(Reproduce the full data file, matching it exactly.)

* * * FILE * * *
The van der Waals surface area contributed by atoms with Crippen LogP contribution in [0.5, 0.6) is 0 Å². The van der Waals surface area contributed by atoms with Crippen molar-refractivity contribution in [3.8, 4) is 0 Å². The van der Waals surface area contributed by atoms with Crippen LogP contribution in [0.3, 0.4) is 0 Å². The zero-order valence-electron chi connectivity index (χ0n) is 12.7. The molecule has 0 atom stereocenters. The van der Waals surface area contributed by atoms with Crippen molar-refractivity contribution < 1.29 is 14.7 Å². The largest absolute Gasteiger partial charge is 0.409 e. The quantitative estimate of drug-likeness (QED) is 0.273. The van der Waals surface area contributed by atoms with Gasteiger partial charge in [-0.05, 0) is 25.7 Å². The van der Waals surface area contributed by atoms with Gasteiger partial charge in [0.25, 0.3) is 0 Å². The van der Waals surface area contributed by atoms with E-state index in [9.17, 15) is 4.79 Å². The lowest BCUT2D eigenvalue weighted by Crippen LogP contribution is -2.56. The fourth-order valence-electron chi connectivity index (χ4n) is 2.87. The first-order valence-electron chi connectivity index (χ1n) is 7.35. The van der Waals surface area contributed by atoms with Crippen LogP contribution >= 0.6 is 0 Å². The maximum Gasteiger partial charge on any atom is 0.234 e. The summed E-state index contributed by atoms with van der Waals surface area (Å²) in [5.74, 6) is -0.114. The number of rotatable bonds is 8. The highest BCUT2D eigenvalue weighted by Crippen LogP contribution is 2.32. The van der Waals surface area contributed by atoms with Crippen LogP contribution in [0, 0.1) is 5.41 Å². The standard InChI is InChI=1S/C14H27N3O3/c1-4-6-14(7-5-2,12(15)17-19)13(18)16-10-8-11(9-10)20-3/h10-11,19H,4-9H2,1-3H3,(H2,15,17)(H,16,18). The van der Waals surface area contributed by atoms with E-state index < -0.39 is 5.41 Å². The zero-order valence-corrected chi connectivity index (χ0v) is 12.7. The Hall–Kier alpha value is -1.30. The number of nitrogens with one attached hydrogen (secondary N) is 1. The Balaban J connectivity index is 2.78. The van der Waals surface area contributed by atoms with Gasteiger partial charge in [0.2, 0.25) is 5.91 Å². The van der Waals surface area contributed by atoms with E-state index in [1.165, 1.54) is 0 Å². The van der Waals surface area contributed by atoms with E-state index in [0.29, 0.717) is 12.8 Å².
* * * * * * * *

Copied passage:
The van der Waals surface area contributed by atoms with Crippen LogP contribution in [0.5, 0.6) is 0 Å². The van der Waals surface area contributed by atoms with Crippen molar-refractivity contribution in [3.8, 4) is 0 Å². The van der Waals surface area contributed by atoms with Crippen LogP contribution in [0.3, 0.4) is 0 Å². The zero-order valence-electron chi connectivity index (χ0n) is 12.7. The molecule has 0 atom stereocenters. The van der Waals surface area contributed by atoms with Crippen molar-refractivity contribution < 1.29 is 14.7 Å². The largest absolute Gasteiger partial charge is 0.409 e. The quantitative estimate of drug-likeness (QED) is 0.273. The van der Waals surface area contributed by atoms with Gasteiger partial charge in [-0.05, 0) is 25.7 Å². The van der Waals surface area contributed by atoms with Gasteiger partial charge in [0.25, 0.3) is 0 Å². The van der Waals surface area contributed by atoms with E-state index in [9.17, 15) is 4.79 Å². The lowest BCUT2D eigenvalue weighted by Crippen LogP contribution is -2.56. The fourth-order valence-electron chi connectivity index (χ4n) is 2.87. The first-order valence-electron chi connectivity index (χ1n) is 7.35. The van der Waals surface area contributed by atoms with Crippen LogP contribution >= 0.6 is 0 Å². The maximum Gasteiger partial charge on any atom is 0.234 e. The summed E-state index contributed by atoms with van der Waals surface area (Å²) in [5.74, 6) is -0.114. The number of rotatable bonds is 8. The highest BCUT2D eigenvalue weighted by Crippen LogP contribution is 2.32. The van der Waals surface area contributed by atoms with Crippen LogP contribution in [0, 0.1) is 5.41 Å². The standard InChI is InChI=1S/C14H27N3O3/c1-4-6-14(7-5-2,12(15)17-19)13(18)16-10-8-11(9-10)20-3/h10-11,19H,4-9H2,1-3H3,(H2,15,17)(H,16,18). The van der Waals surface area contributed by atoms with E-state index < -0.39 is 5.41 Å². The zero-order valence-corrected chi connectivity index (χ0v) is 12.7. The Hall–Kier alpha value is -1.30. The number of nitrogens with one attached hydrogen (secondary N) is 1. The Balaban J connectivity index is 2.78. The van der Waals surface area contributed by atoms with Gasteiger partial charge in [0.2, 0.25) is 5.91 Å². The van der Waals surface area contributed by atoms with E-state index in [1.165, 1.54) is 0 Å². The van der Waals surface area contributed by atoms with E-state index in [0.29, 0.717) is 12.8 Å².